Under alternative 1,
bison numbers would not be maintained within a specific range, and low
population levels could result during some periods. Consequently, foraging opportunities
could be reduced during some years and negatively impact grizzly bears, particularly
during the spring. This impact would likely be negligible unless bison
disappeared from Pelican or Hayden Valleys
in the park. Alternative 2 would allow the bison population to reach a
long-term maximum of 3,500 bison quickly, and would leave park roads ungroomed,
which would likely increase winter bison mortalities and carrion in the park.
This would increase the availability of bison as a food source and moderately
benefit grizzly bears. Alternative 3 would have minor benefits. Alternatives 4,
6, and 7 would maintain the bison populations within a specific range and cause
only minor changes in the population. Thus, the impacts on grizzly bear
foraging opportunities would be negligible. Alternative 5 would cause a major
decrease in the first few years in the bison population and reduce the carrion
supply available to grizzly bears. The modified
preferred alternative would result in bison populations similar enough to those
under alternative 1 that it is not likely to adversely affect the grizzly bear.
Gray Wolves. The Rocky Mountain
gray wolf was reintroduced in Yellowstone
National Park in March 1995 and is
part of a “nonessential experimental population.” This means that the species
is listed and protected under the Endangered Species Act, but agencies have
additional flexibility in their management. At this
time, 11 named packs of wolves exist in the Greater Yellowstone Area (8
breeding pairs existed in 1999), as well as an additional 115 to 120 wolves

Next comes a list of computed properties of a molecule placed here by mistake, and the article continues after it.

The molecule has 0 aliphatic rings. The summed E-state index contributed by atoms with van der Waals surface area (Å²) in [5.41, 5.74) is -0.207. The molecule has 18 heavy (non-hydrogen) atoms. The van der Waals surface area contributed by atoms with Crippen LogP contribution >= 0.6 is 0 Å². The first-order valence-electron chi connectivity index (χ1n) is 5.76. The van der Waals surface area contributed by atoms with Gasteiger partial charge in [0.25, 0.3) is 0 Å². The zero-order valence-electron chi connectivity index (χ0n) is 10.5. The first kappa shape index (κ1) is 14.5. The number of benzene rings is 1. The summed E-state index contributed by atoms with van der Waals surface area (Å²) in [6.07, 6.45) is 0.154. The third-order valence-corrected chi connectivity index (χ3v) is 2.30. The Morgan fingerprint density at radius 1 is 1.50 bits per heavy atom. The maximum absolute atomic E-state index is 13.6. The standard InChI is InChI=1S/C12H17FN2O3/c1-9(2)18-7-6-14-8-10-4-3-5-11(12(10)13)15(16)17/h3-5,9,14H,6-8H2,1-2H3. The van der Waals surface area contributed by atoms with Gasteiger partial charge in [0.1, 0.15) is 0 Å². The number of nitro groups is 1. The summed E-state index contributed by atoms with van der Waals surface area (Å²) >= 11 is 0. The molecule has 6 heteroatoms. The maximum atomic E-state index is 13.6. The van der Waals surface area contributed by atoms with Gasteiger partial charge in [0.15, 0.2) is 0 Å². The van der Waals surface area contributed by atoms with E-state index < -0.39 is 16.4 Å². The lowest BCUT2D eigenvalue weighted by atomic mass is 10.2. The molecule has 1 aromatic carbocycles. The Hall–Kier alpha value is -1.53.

living independently in the Greater Yellowstone Area as pairs or individuals
All alternatives could disturb or displace wolves from areas near bison
management activities. However, any impact on the small wolf population would
likely be negligible.
Wolves prey primarily on elk, moose, and deer. These species are abundant in
the analysis area, and usually account for more than 90% of the biomass
consumed. Smaller mammals may be an important alternative food during the
snow-free months. Wolves rarely prey on live bison, but do eat bison carrion if
it is available. Although wolves could eventually increase their take of bison
as prey as the wolf population increased, impacts from changes in the bison
population during the 15 years this plan was in effect would be negligible in
alternatives 1, 3, 4, 6, 7, and the modified
preferred alternative. Alternative 2 would have a moderate beneficial
impact and alternative 5 a moderate to major adverse impact to wolves through
larger-scale changes in bison population numbers.
On December 12, 1997, the
United States District Court for the District of Wyoming ruled that the gray
wolf reintroduction program in Yellowstone
National Park and northern Idaho
violated one provision of the Endangered Species Act. The court ordered the
federal government to remove the reintroduced wolves and their offspring. On January 13, 2000, this decision was overturned by the 10th U.S. Circuit
Court of Appeals.
lynx are very susceptible to some human
activities. All the alternatives could displace or disturb lynx from areas near
bison management activities. Under alternatives 2, 5, and 6, snowmobile use now
on the groomed trails inside the park would be displaced to trails and
off-trail areas in the neighboring Gallatin
National Forest where lynx occur.
Lynx are specialized predators that may face competition from generalist
predators given access to their habitat by following packed-snow routes such as
those resulting from snowmobile use. Winter recreation activities would be
monitored on the national forest and, if necessary, mitigating measures
implemented to lynx. Changes in bison numbers would have a negligible impact
because lynx seldom feed on bison carrion.
Wolverines. Impacts very similar to those
described for lynx could also affect wolverines. These include displacement or
disturbance from bison management activities or increased snowmobile activity
in the Gallatin National
alternative 2, 5, or 6 were implemented.
Trumpeter Swans. Trumpeter swans could be affected by the location
and operation of bison management facilities. The swan occupies meadows and
open fields, plus lakes, ponds, or slow-moving water inside the park on the Madison
River. In particular, a breeding pair at Seven-Mile
Bridge where a capture facility is
proposed in alternative 6, would experience major adverse impacts from
construction and operation.